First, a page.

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Endeavour Radar Surveys Oil Spill, Steering Jets Working Again

October 6, 1994

CAPE CANAVERAL, Fla. (AP) _ Space shuttle Endeavour’s powerful radar detected an intentional spill of oil and algae from 135 miles up Thursday, discerning black streaks that looked like an armada off the coast of Denmark.

German scientists dumped more than 100 gallons of diesel oil and algae products into the sea just before Endeavour soared overhead to see if the radar could distinguish between the two substances.

The early results indicated that it could.

Researchers applauded when they saw the radar images beamed down to Earth. They thought they could discern the two oil slicks from the five patches of algae, but wanted to analyze the images further to make sure, said Franz-Peter Spaunhorst, a spokesman for the German space agency, which helped coordinate the experiment.

There was tension on both sides of the Atlantic - and in space - until the radar pictures started streaming down.

Endeavour’s six tiny steering jets shut down Wednesday because of a failed temperature sensor, preventing the radar instruments from being aimed properly and forcing some targets to be scrapped. NASA put together a computer program to bypass the sensor and restore use of the jets, but not in time for the spill.

To save the experiment, astronaut Daniel Bursch took manual control of the jets and accurately pointed the radar instruments at the 106 gallons of diesel oil and 26 gallons of algae byproducts. The slicks covered a small area about 18 miles west of the German island of Sylt and required precision pointing.

″I was very pleased that we were able to catch this scene because it was the only chance between two days of bad weather,″ said Herwig Oettl, a German who monitored the experiment from Mission Control in Houston.

As promised, two oil-recovery ships quickly cleaned up the mess. Environmentalists waited on shore, watching the event on TV monitors to make sure no wildlife was harmed.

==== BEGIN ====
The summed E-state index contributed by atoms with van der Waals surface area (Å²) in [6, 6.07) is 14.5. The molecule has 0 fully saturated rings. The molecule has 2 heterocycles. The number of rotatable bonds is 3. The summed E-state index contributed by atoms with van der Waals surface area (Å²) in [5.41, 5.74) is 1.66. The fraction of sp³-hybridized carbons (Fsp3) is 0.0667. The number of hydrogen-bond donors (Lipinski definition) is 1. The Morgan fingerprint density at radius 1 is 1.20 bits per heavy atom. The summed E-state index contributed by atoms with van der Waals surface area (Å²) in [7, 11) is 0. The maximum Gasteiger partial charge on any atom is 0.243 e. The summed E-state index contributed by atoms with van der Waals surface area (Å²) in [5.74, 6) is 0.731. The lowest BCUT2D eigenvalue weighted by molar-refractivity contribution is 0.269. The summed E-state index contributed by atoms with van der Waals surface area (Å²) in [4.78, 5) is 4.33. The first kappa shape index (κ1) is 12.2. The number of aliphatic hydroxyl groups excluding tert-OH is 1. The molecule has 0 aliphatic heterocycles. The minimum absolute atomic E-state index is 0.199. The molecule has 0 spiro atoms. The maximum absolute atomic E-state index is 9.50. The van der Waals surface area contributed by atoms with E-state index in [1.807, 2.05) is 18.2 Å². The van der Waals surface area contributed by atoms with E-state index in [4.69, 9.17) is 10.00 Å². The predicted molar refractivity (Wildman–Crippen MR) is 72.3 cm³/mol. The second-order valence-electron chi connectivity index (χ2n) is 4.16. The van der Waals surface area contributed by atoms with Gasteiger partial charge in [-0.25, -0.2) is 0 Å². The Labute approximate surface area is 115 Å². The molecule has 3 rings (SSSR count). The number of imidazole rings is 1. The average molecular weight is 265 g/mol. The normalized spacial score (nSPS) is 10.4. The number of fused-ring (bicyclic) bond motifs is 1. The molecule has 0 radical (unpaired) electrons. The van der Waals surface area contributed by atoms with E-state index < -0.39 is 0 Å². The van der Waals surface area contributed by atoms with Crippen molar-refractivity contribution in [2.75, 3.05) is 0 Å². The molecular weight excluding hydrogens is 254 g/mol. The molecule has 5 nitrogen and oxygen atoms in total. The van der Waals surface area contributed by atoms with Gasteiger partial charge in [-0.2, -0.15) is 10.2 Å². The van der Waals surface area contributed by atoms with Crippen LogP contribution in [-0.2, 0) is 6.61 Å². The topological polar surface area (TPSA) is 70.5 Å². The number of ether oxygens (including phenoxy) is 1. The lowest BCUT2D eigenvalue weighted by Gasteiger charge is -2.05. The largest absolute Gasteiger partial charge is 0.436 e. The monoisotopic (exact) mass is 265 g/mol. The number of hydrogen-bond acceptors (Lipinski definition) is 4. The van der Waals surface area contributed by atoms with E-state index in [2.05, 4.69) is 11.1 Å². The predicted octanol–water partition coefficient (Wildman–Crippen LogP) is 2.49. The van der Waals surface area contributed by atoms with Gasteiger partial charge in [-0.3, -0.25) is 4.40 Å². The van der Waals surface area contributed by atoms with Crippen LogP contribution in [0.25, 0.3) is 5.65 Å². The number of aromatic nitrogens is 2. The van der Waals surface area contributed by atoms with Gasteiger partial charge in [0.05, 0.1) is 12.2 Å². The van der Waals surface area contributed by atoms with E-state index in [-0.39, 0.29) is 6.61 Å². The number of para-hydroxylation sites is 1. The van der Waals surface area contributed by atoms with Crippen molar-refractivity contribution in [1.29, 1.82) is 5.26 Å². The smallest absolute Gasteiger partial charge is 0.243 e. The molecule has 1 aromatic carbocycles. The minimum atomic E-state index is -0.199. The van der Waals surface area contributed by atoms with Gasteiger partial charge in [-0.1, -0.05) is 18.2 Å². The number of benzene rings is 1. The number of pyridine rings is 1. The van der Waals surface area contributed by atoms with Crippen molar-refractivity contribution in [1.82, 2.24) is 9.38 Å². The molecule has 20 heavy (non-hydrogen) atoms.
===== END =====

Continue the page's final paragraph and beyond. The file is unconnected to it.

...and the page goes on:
The $366 million radar - the most advanced ever flown in space for environmental monitoring - was built by the United States, Germany and Italy. It has flown in orbit only once before, in April.

If the radar can distinguish between oil spills and the sheen naturally produced by fish and plankton, the next step would be to put it in permanent orbit aboard a satellite. Scientists say such a satellite could allow oil spills to be detected and cleaned up more quickly.

Endeavour’s six-man crew resumed normal use of the steering jets after the spill, allowing full radar observations to resume. All data lost as a result of the jet problem will be recovered later in the flight, officials said.

NASA added an 11th day to the mission to allow for more radar observations. Endeavour is now due back Tuesday.

Endeavour’s air-pollution monitor, meanwhile, has detected high levels of carbon monoxide above South America, southern Africa, across the Atlantic Ocean between those two continents, and north of Australia. That’s a result of extensive grassland and forest burning, NASA scientist Henry Reichle said.

The carbon monoxide emissions reduce the ability of the atmosphere to clean itself, Reichle said. As expected for this time of year, the Northern Hemisphere’s lower atmosphere is relatively clean.

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